While I’ve passed my quals and technically need just one more methods course, nothing could stop me from taking this semester’s special seminar, Social Justice and Public Policy, with Price School Associate Professor Lisa Schweitzer. Nothing. Lisa is one of the unicorn academics — amazing in all regards — and this particular class is a veritable carnival of bringing justice theory to bear on contemporary policy debates. Each week, she provides a reading prompt and we write one-page responses. Given that the readings are classics, I thought it might be interesting to publish those prompts and responses over the course of the semester.
“Which three points about justice, in Aristotle’s framing, strike you as being most outmoded/unhelpful/wrong vis-a-vis your own internal sense of justice? Why? Can you identify three points of agreement between your own ideas about justice and Aristotle’s?”
A first-time contemporary reader can struggle with Aristotle. Setting aside that he affirms the institutions of slavery and gender inequality, he is an unabashed aristocrat. No revolutionary, he asserts there are three types of good city (polis) formation: monarchy, aristocracy, and constitutional government (or polity), all in contradistinction to their respective perversions: tyranny, oligarchy, and democracy. Above all, Aristotle prefers the king with unique “moral wisdom” (p. 281), who will govern the polis justly, as would the finest of household managers. Aristotle bases this and all other positions in the reading in the implicit and teleological argument that man is, by nature, “a political animal” (p. 265), and cities, organic sites for the common good. It is natural for man to convene in the city, and thus, the most correct and just practices are those that afford the polis the greatest amount of natural harmony. It is on the issue of naturalness that Aristotle’s argument hinges, and so by turns fails and succeeds.
Among the first problems is his conception of the slave. Again, this is less about the moment in history than it how he waffles in describing that particular household relationship’s agents. To wit, there is such thing as a bad citizen and a bad man, and sometimes the slave possesses the “rational faculty of the soul” (p. 267). By that extension, can we feel truly comfortable agreeing that the ruler/ruled relationship is “beneficial” (ibid) and “necessary” (ibid) in all cases? Taken to the extreme, if the city’s leader is a tyrant and his position thus unnatural, how do we categorize the rest of the city member’s roles? Are the slaves now freedmen, household-managing citizens?
Second, while Aristotle does not countenance social mobility, nature certainly does. Male mammals do not fight each other for fun, but for status and leadership. Aristotle’s hermetic class conception thus makes little sense depicted as “natural.” Aristotle all but admits this weakness in his discussion about who might become citizens when. In some instances the wealthy mechanic may enjoy citizenship, but never the laborer. In other instances, one citizen parent will do, in others, having both is mandatory.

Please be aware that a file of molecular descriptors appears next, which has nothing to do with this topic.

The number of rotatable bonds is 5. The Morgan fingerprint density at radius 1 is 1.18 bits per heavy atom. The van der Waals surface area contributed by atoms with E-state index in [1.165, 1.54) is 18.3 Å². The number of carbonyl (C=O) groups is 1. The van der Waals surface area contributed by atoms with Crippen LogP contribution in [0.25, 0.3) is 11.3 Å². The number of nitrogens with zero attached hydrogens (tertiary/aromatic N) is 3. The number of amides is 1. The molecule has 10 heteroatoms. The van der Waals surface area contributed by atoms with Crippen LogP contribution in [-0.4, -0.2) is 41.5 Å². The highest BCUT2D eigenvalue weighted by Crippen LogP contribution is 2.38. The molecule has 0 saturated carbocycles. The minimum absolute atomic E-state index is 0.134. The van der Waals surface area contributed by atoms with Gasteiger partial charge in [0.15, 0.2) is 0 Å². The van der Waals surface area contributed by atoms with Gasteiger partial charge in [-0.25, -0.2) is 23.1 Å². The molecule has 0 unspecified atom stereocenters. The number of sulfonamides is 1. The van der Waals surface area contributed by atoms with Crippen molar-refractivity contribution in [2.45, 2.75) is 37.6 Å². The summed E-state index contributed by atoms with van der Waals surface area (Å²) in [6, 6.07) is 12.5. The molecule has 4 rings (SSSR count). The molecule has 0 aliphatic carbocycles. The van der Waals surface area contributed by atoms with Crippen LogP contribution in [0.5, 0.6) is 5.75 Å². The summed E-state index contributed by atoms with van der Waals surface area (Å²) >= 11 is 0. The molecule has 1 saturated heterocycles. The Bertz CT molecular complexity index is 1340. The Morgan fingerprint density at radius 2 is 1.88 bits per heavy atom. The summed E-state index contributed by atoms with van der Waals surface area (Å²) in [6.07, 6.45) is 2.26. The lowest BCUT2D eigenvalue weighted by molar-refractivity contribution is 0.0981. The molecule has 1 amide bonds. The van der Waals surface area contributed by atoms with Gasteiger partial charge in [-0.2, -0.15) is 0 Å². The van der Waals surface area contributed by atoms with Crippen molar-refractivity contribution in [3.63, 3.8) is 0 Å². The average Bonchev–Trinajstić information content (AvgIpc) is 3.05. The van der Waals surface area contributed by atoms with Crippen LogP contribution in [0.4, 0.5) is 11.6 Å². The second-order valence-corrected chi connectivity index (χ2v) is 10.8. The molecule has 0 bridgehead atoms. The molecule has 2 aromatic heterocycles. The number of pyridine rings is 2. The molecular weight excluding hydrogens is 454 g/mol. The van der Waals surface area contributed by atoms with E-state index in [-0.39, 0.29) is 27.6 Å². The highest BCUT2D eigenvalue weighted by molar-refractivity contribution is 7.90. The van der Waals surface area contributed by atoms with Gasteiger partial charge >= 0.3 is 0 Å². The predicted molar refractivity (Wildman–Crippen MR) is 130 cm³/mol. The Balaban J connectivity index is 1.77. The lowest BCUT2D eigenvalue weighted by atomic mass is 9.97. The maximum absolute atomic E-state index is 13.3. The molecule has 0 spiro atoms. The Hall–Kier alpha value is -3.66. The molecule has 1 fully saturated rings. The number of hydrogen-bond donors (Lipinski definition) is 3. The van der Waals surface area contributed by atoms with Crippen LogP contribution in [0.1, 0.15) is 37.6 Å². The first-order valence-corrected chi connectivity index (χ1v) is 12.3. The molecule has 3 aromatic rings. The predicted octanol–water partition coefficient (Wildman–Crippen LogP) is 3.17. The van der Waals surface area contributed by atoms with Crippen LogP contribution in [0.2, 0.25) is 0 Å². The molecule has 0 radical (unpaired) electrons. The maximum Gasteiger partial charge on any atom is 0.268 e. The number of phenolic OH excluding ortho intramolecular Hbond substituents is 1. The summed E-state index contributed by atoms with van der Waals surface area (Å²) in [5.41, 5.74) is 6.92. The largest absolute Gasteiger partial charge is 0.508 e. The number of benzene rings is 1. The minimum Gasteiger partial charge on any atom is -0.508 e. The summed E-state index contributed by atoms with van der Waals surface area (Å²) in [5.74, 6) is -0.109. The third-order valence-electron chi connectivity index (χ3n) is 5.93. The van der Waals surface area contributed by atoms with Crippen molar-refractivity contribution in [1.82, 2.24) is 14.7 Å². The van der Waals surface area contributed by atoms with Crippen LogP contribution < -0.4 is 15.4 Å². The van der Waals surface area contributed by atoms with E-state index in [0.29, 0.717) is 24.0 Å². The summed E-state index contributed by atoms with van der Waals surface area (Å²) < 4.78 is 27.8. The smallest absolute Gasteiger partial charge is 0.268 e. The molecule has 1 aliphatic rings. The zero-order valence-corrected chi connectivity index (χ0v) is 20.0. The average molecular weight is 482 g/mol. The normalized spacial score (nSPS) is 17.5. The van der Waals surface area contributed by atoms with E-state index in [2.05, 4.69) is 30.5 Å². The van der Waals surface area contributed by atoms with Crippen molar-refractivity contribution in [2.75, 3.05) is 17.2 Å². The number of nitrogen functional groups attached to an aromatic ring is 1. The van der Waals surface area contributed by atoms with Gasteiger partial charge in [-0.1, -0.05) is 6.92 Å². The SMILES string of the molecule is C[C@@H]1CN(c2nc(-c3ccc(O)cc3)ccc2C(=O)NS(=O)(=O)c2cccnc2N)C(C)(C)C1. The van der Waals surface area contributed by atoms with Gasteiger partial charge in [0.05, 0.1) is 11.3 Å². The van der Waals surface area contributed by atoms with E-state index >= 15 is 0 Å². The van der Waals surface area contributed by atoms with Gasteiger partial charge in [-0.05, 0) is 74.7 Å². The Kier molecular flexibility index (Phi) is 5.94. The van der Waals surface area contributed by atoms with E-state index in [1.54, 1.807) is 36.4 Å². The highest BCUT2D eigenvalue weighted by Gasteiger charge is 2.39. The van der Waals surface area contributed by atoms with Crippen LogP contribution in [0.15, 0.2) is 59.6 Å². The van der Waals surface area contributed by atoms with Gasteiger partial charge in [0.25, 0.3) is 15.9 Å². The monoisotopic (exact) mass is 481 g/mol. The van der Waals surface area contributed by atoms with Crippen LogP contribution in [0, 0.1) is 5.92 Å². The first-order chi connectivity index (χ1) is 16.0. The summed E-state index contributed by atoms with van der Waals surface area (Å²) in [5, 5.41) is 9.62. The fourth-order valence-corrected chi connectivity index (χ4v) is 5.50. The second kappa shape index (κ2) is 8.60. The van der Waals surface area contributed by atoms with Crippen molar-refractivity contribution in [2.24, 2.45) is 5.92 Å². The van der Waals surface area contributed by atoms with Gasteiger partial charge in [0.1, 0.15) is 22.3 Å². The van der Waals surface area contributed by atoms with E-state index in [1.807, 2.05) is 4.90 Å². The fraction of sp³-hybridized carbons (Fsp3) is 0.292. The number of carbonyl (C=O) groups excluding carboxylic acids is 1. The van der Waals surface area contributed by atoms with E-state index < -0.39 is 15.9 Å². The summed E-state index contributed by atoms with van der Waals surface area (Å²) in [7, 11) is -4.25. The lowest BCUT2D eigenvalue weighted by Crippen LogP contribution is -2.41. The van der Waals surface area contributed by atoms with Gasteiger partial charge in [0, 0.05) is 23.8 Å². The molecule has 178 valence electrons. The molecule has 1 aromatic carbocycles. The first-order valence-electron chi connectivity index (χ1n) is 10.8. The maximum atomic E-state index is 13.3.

Finally, Aristotle is a straight-up xenophobe – in any era. Those without need for cities are “barbarians” (p. 265), and no resident alien or foreigner may ever hope for citizenship. Except national borders are social constructs – there’s really nothing natural about them other than the regrettable human tic to reject the unknown.
However, Aristotle’s emphasis on one’s natural commitment to and responsibility for the collective good is well taken. Returning to the topic of the ruler, Aristotle argues that city governments who adjudicate on behalf of the common interest are just. By contrast, governments operating on behalf of individual interests are “perversions” (p. 285) – they are “despotic; whereas the city is an association of free men” (ibid). Within this, distributive justice is meted out in terms of “proportionate equality:” one’s take from the city must accord with his contribution to it. Romney and sundry CEOs who ship jobs overseas are, in Aristotelian terms, grossly overpaid.
Not surprisingly, Aristotle recognizes there is a rightful and natural limit to one’s wealth, and thus privileges use over exchange value. Within the household, the manager must practice moral virtue, seeking out only things that have function, a legitimate use. Through this art of acquisition of wealth, he provides for and justly leads his household. The household manager who abandons this art in favor of the art of acquisition of currency acts unnaturally.
Finally, Aristotle’s wisdom has material implications. Naming usury as the worst of all types of exchange, he explains, “Acquisition for acquisition’s sake…makes barren metal breed” (p. 274). Reading this, I thought of balloon payments and sketchy refinancing contracts, and saw miles and miles of abandoned houses in my mind’s eye.
In the end I find Aristotle’s conception of natural order best serves questions of equality, and not society’s constitution. “What works for the collective?” is as critically important a question today as it was when he first wrote. It is up to us to modify what his “collective” means.
Aristotle. (2007). The Politics. In Justice: A Reader, M. Sandel, ed. New York: Oxford University Press.